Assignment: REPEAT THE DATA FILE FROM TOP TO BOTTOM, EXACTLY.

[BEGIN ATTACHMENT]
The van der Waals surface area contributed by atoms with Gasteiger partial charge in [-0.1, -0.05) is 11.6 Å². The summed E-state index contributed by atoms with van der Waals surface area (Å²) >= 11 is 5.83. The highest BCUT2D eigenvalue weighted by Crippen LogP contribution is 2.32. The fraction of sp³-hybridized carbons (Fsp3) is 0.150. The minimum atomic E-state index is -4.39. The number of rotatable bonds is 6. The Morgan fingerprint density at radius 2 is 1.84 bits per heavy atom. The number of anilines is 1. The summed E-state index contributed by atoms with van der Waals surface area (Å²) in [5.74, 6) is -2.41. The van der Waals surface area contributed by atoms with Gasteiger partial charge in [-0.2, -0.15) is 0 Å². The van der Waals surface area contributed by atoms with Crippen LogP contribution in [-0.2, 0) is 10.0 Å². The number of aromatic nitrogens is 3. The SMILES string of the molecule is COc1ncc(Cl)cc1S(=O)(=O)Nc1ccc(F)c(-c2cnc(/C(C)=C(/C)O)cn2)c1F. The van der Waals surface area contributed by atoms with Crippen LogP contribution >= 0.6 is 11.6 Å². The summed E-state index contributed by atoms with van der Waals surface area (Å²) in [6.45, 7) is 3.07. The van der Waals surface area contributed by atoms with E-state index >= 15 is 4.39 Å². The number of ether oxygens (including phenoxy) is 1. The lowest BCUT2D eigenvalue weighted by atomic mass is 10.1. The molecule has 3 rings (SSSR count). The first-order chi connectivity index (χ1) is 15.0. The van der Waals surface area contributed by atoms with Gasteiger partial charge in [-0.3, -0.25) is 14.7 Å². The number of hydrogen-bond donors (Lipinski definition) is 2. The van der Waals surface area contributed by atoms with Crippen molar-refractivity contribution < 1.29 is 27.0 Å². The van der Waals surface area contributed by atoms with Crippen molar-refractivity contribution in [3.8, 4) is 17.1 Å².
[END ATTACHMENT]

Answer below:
The van der Waals surface area contributed by atoms with Gasteiger partial charge in [-0.1, -0.05) is 11.6 Å². The summed E-state index contributed by atoms with van der Waals surface area (Å²) >= 11 is 5.83. The highest BCUT2D eigenvalue weighted by Crippen LogP contribution is 2.32. The fraction of sp³-hybridized carbons (Fsp3) is 0.150. The minimum atomic E-state index is -4.39. The number of rotatable bonds is 6. The Morgan fingerprint density at radius 2 is 1.84 bits per heavy atom. The number of anilines is 1. The summed E-state index contributed by atoms with van der Waals surface area (Å²) in [5.74, 6) is -2.41. The van der Waals surface area contributed by atoms with Gasteiger partial charge in [-0.2, -0.15) is 0 Å². The van der Waals surface area contributed by atoms with Crippen LogP contribution in [-0.2, 0) is 10.0 Å². The number of aromatic nitrogens is 3. The SMILES string of the molecule is COc1ncc(Cl)cc1S(=O)(=O)Nc1ccc(F)c(-c2cnc(/C(C)=C(/C)O)cn2)c1F. The van der Waals surface area contributed by atoms with Crippen LogP contribution >= 0.6 is 11.6 Å². The summed E-state index contributed by atoms with van der Waals surface area (Å²) in [6.45, 7) is 3.07. The van der Waals surface area contributed by atoms with E-state index >= 15 is 4.39 Å². The number of ether oxygens (including phenoxy) is 1. The lowest BCUT2D eigenvalue weighted by atomic mass is 10.1. The molecule has 3 rings (SSSR count). The first-order chi connectivity index (χ1) is 15.0. The van der Waals surface area contributed by atoms with Gasteiger partial charge in [-0.3, -0.25) is 14.7 Å². The number of hydrogen-bond donors (Lipinski definition) is 2. The van der Waals surface area contributed by atoms with Crippen molar-refractivity contribution < 1.29 is 27.0 Å². The van der Waals surface area contributed by atoms with Crippen molar-refractivity contribution in [3.8, 4) is 17.1 Å².